Today the San Diego County Water Authority Board of Directors approved wholesale water rates and charges for 2013.
The total cost for municipal and industrial untreated water purchased by its 24 member agencies will rise to $1,003 per acre-foot on January 1, 2013, up $88 per acre-foot, or 9.6 percent from the current rate. The treated water rate for 2013 will be $1,259 per acre-foot, up $111 per acre-foot, or 9.7 percent. (An acre-foot is about 325,900 gallons, enough to meet the needs of two average single-family households of four people for a year.)
Actual changes to an individual’s water bill will vary, depending on the mix of water their local water agency purchases from the Water Authority and each agency’s own rate-setting decisions in coming months.
Three main factors are driving the increased rates for 2013: 1) increased costs from the Metropolitan Water District of Southern California; 2) increased debt service costs necessary to pay for the Water Authority’s $3.5 billion investments in major new water infrastructure projects; and, 3) an increase in the quantity and price of the Water Authority’s purchases of supplies from the Imperial Irrigation District.
“The Board took a long, hard look at how to keep the 2013 rates as low as we could,” Water Authority Board Chair Michael T. Hogan said. “The adopted rates reflect the necessary balance of minimizing impacts to our region’s ratepayers, maintaining the Water Authority’s fiscal stability, and paying for vital water supply and infrastructure projects that provide increasing protection and benefits for our region’s $186 billion economy and 3.1 million residents now and for decades to come.”
The Board adopted the rates following a six-week review period and a public hearing at today’s board meeting. The Board memo explaining the 2013 rates and charges is available at www.sdcwa.org/sites/default/files/files/rates-charges-approval-board-memo-2012_06_20.pdf.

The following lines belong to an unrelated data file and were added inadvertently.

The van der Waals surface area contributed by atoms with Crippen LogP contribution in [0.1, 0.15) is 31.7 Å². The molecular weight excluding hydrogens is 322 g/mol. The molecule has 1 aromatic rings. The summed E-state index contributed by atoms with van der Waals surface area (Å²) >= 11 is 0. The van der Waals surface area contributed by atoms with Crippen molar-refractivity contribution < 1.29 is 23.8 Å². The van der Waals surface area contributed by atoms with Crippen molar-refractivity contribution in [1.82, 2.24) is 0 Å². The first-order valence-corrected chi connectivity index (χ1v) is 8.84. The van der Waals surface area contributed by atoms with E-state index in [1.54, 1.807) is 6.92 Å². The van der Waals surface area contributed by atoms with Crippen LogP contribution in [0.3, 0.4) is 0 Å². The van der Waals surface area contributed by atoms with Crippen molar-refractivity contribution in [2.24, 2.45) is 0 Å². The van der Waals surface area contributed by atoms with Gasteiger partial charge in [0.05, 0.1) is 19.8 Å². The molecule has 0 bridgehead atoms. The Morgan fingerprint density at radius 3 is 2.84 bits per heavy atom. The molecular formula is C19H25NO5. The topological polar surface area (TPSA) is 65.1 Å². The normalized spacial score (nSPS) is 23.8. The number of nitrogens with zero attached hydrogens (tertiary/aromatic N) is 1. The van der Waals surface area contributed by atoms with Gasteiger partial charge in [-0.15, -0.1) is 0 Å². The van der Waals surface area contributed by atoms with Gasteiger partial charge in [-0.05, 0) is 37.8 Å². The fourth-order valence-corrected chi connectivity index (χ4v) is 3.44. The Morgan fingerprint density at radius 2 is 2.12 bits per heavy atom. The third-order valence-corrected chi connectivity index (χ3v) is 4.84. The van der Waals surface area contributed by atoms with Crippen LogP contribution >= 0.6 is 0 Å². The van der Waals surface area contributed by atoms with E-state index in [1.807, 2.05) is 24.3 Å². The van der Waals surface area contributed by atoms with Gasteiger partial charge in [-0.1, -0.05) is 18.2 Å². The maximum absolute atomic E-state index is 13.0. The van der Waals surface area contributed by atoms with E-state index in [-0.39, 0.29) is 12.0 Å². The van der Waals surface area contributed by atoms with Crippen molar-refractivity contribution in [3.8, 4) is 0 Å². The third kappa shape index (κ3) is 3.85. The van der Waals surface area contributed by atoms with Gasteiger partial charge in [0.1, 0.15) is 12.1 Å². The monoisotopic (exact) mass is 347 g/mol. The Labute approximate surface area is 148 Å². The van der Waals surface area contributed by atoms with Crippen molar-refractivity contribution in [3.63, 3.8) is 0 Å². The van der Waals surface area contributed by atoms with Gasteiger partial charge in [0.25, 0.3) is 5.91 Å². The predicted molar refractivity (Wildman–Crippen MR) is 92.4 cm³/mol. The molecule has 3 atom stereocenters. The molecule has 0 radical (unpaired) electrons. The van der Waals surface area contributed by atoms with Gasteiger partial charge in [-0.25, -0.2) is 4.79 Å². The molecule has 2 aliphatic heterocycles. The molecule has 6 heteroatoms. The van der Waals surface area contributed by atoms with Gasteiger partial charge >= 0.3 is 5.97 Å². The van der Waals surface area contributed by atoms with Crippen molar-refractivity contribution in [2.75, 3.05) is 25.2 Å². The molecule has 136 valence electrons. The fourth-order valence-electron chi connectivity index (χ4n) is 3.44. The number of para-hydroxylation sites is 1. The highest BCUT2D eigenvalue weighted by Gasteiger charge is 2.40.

MWD RATE INCREASES
The largest single driver of the higher rates is rate increases approved April 10 by MWD. MWD’s Board of Directors approved an “average” 5 percent rate increase for 2013. However, the actual impact of the rate increase varies among MWD’s member agencies. For the Water Authority, the actual impact is an estimated 8.5 percent increase in MWD-related costs. This accounts for about 48 percent of the Water Authority’s proposed rate increases for next year.
MWD’s rate increase could have been even higher. This spring, the Water Authority, its member agencies, and members of the public succeeded in persuading MWD to lower its 2013 average rate increase from an originally proposed 7.5 percent down to the approved 5 percent. The Water Authority estimates the smaller MWD increase will save the San Diego region’s ratepayers $5 million in 2013.
“We will keep pushing MWD to reduce unnecessary spending that leads to inflated water costs for ratepayers here and throughout Southern California,” Hogan said. “In addition, we are continuing to challenge MWD’s illegal water rates. MWD’s rates discriminate against the Water Authority and harm our residents and businesses by forcing our region to pay MWD tens of millions of dollars in overcharges every year.”
The Water Authority filed suit in June 2010 challenging MWD’s 2011 and 2012 water rates, and filed a second suit earlier this month challenging MWD’s adopted water rates for 2013 and 2014. MWD is overcharging the Water Authority for transporting the Water Authority’s independent Imperial Irrigation District transfer and canal-lining supplies from the Colorado River. The Water Authority estimates the gross amount of transportation overcharges will increase in 2013 to $57 million. The gross overcharges in 2011 and 2012 were $38 million and $40 million, respectively. For more information on the rate litigation, visit www.sdcwa.org/mwdrate-challenge.
PAYMENTS FOR INVESTMENTS IN MAJOR WATER INFRASTRUCTRE
The second factor driving the Water Authority’s 2013 rates is increases in payments for major water infrastructure investments made over the last two decades. They account for about 26 percent of the untreated water rate increase and about 31 percent of the treated water rate increase. The Water Authority is obligated to pay an additional $21 million in planned debt service costs to finance large-scale infrastructure projects such as the San Vicente Dam Raise (the largest single expansion of local reservoir storage in the county’s history, currently under way), the Olivenhain Dam and Reservoir, Twin Oaks Valley Water Treatment Plant, and additional pipelines, pump stations, and other projects necessary to operate and maintain the region’s water delivery and storage system.